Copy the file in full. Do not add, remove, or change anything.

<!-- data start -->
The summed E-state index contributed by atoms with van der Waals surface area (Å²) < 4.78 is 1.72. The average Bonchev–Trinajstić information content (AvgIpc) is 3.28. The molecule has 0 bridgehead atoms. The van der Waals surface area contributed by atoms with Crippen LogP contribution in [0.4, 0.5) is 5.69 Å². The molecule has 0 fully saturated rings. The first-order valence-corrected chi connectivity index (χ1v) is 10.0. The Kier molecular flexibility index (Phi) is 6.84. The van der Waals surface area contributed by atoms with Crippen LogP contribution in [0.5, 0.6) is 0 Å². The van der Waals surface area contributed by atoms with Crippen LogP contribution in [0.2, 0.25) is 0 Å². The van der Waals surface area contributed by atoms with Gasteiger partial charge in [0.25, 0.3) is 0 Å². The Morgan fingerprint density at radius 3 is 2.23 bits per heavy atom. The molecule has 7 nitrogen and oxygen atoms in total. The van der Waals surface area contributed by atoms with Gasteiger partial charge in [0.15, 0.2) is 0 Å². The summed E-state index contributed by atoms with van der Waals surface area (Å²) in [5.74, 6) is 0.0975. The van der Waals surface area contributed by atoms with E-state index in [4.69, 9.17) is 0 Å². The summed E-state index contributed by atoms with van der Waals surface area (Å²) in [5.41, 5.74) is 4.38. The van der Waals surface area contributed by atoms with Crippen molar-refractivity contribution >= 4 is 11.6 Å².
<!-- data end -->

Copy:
The summed E-state index contributed by atoms with van der Waals surface area (Å²) < 4.78 is 1.72. The average Bonchev–Trinajstić information content (AvgIpc) is 3.28. The molecule has 0 bridgehead atoms. The van der Waals surface area contributed by atoms with Crippen LogP contribution in [0.4, 0.5) is 5.69 Å². The molecule has 0 fully saturated rings. The first-order valence-corrected chi connectivity index (χ1v) is 10.0. The Kier molecular flexibility index (Phi) is 6.84. The van der Waals surface area contributed by atoms with Crippen LogP contribution in [0.5, 0.6) is 0 Å². The van der Waals surface area contributed by atoms with Crippen LogP contribution in [0.2, 0.25) is 0 Å². The van der Waals surface area contributed by atoms with Gasteiger partial charge in [0.25, 0.3) is 0 Å². The Morgan fingerprint density at radius 3 is 2.23 bits per heavy atom. The molecule has 7 nitrogen and oxygen atoms in total. The van der Waals surface area contributed by atoms with Gasteiger partial charge in [0.15, 0.2) is 0 Å². The summed E-state index contributed by atoms with van der Waals surface area (Å²) in [5.74, 6) is 0.0975. The van der Waals surface area contributed by atoms with E-state index in [4.69, 9.17) is 0 Å². The summed E-state index contributed by atoms with van der Waals surface area (Å²) in [5.41, 5.74) is 4.38. The van der Waals surface area contributed by atoms with Crippen molar-refractivity contribution >= 4 is 11.6 Å².